Central to my experience of Momus’ UnAmerica were the intersections of its postmodern imagery with my own life and the world around me. Google had just posted its Rubik’s Cube doodle for the 40th anniversary of the cube’s invention when I read this line:
Too bitter and disappointed to converse with the guests, I take a Rubik’s Cube from my briefcase and hand it back wordlessly.
Peculiar. Another case in point: just after my girlfriend texted me suggesting we go to Portugal in the summer of 2015, citing its low cost of travel among other western European nations (a random enough thought on its own), I read:
Now, this part of the house features Portuguese tiles…I visited Portugal in 2006 and was impressed by the bright, reverberant interiors, beautiful yet easy to clean. I had these tiles shipped in from a ceramics factory in Porto. It was cheaper than buying a job-lot of nothing-tiles at Lowe’s.
Even weirder. Of course, it shouldn’t have surprised me that at least something in UnAmerica would intersect with my own experience. The book is broadly horizontal in its orientation; it describes a great breadth of images while delving deeply into very few of them. The approach is that of a latter-day White Noise; if DeLillo inserted advertising slogans in the middle of the occasional paragraph, UnAmerica is an almost violent collage of very specific ephemera—“a Gockel RB3…a top notch piece of German kit used in wholesale butchery,” “the newsletter of the Dorchester Presbyterian Church,” and “[p]otassium bitartrate (cream of tartar)…a crystalline resin made in wine casks,” to take three completely random examples—screaming for our attention. It is, in other words, like the internet.
This send-up of the oversaturation involved in contemporary capitalist life, I think, accounts for my own desire to seize on those objects (the Rubik’s Cube and, especially, Portugal) that seemed to be of particular importance to me. I wanted badly some guide as to what to pay attention to as UnAmerica’s rapidly shifting storyline barreled on. But that longing is indeed the point: what we are seeing here is America, and the reason for Brad’s God-bidden quest. And it’s not insuperable, the longing isn’t; by the end of the book I had learned to enjoy the rapid passage by of images, and had begun to observe them kind of like you might watch the graffiti on a passing train.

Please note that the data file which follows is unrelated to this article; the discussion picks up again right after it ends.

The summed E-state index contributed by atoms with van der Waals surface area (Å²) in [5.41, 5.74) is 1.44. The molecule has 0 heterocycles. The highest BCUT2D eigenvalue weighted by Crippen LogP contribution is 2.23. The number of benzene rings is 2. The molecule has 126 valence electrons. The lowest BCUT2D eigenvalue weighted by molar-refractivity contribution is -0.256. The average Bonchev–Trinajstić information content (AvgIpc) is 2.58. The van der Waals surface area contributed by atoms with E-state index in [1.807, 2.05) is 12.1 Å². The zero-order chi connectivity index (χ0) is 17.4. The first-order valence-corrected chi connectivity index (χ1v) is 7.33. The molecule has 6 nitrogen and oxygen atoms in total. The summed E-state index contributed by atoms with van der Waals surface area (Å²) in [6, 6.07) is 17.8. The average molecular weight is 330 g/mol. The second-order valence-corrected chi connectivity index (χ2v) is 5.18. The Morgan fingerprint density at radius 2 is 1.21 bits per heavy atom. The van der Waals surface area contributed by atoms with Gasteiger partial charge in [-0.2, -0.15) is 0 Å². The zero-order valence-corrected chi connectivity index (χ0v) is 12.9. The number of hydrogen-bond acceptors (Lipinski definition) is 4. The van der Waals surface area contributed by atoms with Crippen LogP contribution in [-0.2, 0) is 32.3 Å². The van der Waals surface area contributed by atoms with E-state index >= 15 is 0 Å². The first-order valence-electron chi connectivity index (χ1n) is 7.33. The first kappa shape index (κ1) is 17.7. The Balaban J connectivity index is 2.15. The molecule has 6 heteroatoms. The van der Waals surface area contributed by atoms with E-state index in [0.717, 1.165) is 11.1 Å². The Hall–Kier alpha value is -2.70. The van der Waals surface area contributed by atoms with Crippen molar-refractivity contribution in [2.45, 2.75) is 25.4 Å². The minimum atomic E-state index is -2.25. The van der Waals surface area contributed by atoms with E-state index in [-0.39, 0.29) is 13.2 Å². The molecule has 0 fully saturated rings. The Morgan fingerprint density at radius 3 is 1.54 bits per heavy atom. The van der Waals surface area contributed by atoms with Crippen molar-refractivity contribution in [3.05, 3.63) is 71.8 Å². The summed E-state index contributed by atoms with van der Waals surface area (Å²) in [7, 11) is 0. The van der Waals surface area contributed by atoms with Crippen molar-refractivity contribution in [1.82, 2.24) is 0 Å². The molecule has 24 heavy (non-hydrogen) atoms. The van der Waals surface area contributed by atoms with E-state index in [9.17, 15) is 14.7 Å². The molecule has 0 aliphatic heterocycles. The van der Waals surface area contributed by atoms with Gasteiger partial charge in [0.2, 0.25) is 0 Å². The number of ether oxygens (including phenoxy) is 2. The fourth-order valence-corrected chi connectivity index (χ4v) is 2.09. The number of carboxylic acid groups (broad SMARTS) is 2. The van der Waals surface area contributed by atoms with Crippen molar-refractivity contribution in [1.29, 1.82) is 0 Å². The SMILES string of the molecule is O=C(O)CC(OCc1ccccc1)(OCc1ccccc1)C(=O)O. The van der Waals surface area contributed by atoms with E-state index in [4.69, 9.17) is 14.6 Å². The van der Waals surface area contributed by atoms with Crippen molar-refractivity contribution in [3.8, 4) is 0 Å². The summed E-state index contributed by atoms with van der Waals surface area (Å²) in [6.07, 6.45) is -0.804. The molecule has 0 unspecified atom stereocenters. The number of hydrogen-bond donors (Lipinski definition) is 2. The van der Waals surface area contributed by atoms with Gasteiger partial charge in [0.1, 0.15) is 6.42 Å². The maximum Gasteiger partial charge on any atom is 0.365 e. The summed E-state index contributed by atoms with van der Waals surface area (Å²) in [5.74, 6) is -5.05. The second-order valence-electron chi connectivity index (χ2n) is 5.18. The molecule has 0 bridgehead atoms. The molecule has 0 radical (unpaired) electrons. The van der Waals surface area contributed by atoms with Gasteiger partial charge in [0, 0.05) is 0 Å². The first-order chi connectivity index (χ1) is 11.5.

Certainly, for all its broadness, it’s not as if there is nothing binding UnAmerica together. The effects I have been talking about all take place on the canvas of an attempted journey by narrator Brad Power (what an American name! you can hear Momus giggling), who has been called by God (an old man dressed like a janitor, who has late-onset Alzheimer’s) to reverse the apocryphal voyage of St. Brendan in order to undiscover America.
Most of Brad’s journey, unfortunately for him, consists of preparation, which takes place in America itself. His America is one of bizarre economies, in which employees are not paid for their labors but rather compensated with the opportunity to extort unwary customers, and in which months as we know them have given way to a new system of dating, introduced at the beginning of most chapters like this:
It is still Gamelion. The fairy spud extends from the herbaceous border a set of frightening nectariferous claws.
Sure it does. You can’t help but start a dialogue with lines like these, difficult to read and provocative as they are. They make you want to find this Momus man and shake him (this promotional video might be a good start, if you do happen to be looking). But again: this sense of frustration is, in fact, the point. What we are really supposed to be finding and shaking is America. The book’s moral purpose, as close as Momus gets to stating one explicitly, comes about three fourths of the way through, in a letter from (who else?) God. It reads thus:
Why have I commissioned you, Brad, to recreate in reverse the westward Wonder Voyage of Saint Brendan?
The answer is that partly it’s because I am bored, and simply want something interesting to happen in these pages, like someone walking and talking while headless.
But I’m also a moralist, and it really upsets me that America has become a machine for creating unpleasant people. You don’t need me to remind you of the sins of America. The gigantic eco-footprint, the far-flung military bases…
He goes on, then conjuring the thought-experiment our protagonist Brad Power is trying to undertake. The last few chapters, following God’s letter, are narrated in future tense, detailing the adventures Brad and his crew will undergo while at sea, trying to uninvent America. But it is terribly fitting that these adventures seem almost an afterthought, a footnote to the proliferation of images in the first 120 pages, which can’t help but dwarf the imaginative reach of the last, more earnest chapters of UnAmerica.
It couldn’t be any other way, I imagine Momus claiming. You can’t have UnAmerica without America. And as the back cover of this beautiful, almost pocket-sized paperback seems to imply—“God doesn’t love America,” it says, “Quite the reverse”—without America, perhaps you can’t even have God. Nor this book. I suspect that the joke’s on us there, although I’m not sure precisely what it is. It has something to do with the fact that I’m American, and Penny-Ante Editions is American, and Momus is a mischeivous Scot living in Japan.
Then again, I might get on that boat too, if the journey hadn’t already begun.